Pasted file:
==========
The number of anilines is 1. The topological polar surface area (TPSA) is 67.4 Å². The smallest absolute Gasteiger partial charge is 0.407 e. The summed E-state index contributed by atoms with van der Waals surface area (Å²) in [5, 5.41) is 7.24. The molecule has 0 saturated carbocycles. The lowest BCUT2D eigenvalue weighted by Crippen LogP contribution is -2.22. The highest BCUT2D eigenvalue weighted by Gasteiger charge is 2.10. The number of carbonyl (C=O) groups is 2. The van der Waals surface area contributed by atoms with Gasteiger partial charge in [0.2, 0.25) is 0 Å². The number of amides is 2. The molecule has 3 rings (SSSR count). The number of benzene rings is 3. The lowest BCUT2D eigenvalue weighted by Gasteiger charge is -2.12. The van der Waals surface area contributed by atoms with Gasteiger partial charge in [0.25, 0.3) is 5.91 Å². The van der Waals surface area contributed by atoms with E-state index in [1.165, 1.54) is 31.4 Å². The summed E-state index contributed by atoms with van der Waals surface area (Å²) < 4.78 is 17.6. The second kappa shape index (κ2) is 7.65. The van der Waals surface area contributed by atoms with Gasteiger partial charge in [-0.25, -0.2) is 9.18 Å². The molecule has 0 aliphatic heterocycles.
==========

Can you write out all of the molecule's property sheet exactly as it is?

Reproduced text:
The number of anilines is 1. The topological polar surface area (TPSA) is 67.4 Å². The smallest absolute Gasteiger partial charge is 0.407 e. The summed E-state index contributed by atoms with van der Waals surface area (Å²) in [5, 5.41) is 7.24. The molecule has 0 saturated carbocycles. The lowest BCUT2D eigenvalue weighted by Crippen LogP contribution is -2.22. The highest BCUT2D eigenvalue weighted by Gasteiger charge is 2.10. The number of carbonyl (C=O) groups is 2. The van der Waals surface area contributed by atoms with Gasteiger partial charge in [0.2, 0.25) is 0 Å². The number of amides is 2. The molecule has 3 rings (SSSR count). The number of benzene rings is 3. The lowest BCUT2D eigenvalue weighted by Gasteiger charge is -2.12. The van der Waals surface area contributed by atoms with Gasteiger partial charge in [0.25, 0.3) is 5.91 Å². The van der Waals surface area contributed by atoms with E-state index in [1.165, 1.54) is 31.4 Å². The summed E-state index contributed by atoms with van der Waals surface area (Å²) < 4.78 is 17.6. The second kappa shape index (κ2) is 7.65. The van der Waals surface area contributed by atoms with Gasteiger partial charge in [-0.25, -0.2) is 9.18 Å². The molecule has 0 aliphatic heterocycles.